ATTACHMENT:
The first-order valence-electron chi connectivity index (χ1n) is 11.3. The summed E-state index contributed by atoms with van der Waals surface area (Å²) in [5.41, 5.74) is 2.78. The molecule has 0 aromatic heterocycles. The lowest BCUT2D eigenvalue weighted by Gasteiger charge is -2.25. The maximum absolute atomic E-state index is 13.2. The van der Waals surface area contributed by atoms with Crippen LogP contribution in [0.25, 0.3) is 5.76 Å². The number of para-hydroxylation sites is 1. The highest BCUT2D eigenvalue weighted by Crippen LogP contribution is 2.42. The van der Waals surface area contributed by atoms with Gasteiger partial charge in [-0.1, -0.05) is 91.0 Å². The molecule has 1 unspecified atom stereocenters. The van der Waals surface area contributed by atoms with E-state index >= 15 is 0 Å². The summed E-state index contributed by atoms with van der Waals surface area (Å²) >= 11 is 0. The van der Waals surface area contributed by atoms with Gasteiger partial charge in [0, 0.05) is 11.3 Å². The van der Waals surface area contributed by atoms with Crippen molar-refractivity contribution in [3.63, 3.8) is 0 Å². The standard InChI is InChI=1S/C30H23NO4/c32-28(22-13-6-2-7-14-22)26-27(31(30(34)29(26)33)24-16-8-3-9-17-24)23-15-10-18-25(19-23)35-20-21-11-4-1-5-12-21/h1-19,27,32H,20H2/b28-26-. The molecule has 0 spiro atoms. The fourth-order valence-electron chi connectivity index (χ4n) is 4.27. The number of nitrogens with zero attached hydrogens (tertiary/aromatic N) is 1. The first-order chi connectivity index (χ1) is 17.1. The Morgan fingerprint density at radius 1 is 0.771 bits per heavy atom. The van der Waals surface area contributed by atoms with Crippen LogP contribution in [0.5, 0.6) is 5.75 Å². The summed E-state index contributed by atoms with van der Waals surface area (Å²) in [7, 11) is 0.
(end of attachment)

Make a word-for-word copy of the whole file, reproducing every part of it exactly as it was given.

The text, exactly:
The first-order valence-electron chi connectivity index (χ1n) is 11.3. The summed E-state index contributed by atoms with van der Waals surface area (Å²) in [5.41, 5.74) is 2.78. The molecule has 0 aromatic heterocycles. The lowest BCUT2D eigenvalue weighted by Gasteiger charge is -2.25. The maximum absolute atomic E-state index is 13.2. The van der Waals surface area contributed by atoms with Crippen LogP contribution in [0.25, 0.3) is 5.76 Å². The number of para-hydroxylation sites is 1. The highest BCUT2D eigenvalue weighted by Crippen LogP contribution is 2.42. The van der Waals surface area contributed by atoms with Gasteiger partial charge in [-0.1, -0.05) is 91.0 Å². The molecule has 1 unspecified atom stereocenters. The van der Waals surface area contributed by atoms with E-state index >= 15 is 0 Å². The summed E-state index contributed by atoms with van der Waals surface area (Å²) >= 11 is 0. The van der Waals surface area contributed by atoms with Gasteiger partial charge in [0, 0.05) is 11.3 Å². The van der Waals surface area contributed by atoms with Crippen molar-refractivity contribution in [3.63, 3.8) is 0 Å². The standard InChI is InChI=1S/C30H23NO4/c32-28(22-13-6-2-7-14-22)26-27(31(30(34)29(26)33)24-16-8-3-9-17-24)23-15-10-18-25(19-23)35-20-21-11-4-1-5-12-21/h1-19,27,32H,20H2/b28-26-. The molecule has 0 spiro atoms. The fourth-order valence-electron chi connectivity index (χ4n) is 4.27. The number of nitrogens with zero attached hydrogens (tertiary/aromatic N) is 1. The first-order chi connectivity index (χ1) is 17.1. The Morgan fingerprint density at radius 1 is 0.771 bits per heavy atom. The van der Waals surface area contributed by atoms with Crippen LogP contribution in [0.5, 0.6) is 5.75 Å². The summed E-state index contributed by atoms with van der Waals surface area (Å²) in [7, 11) is 0.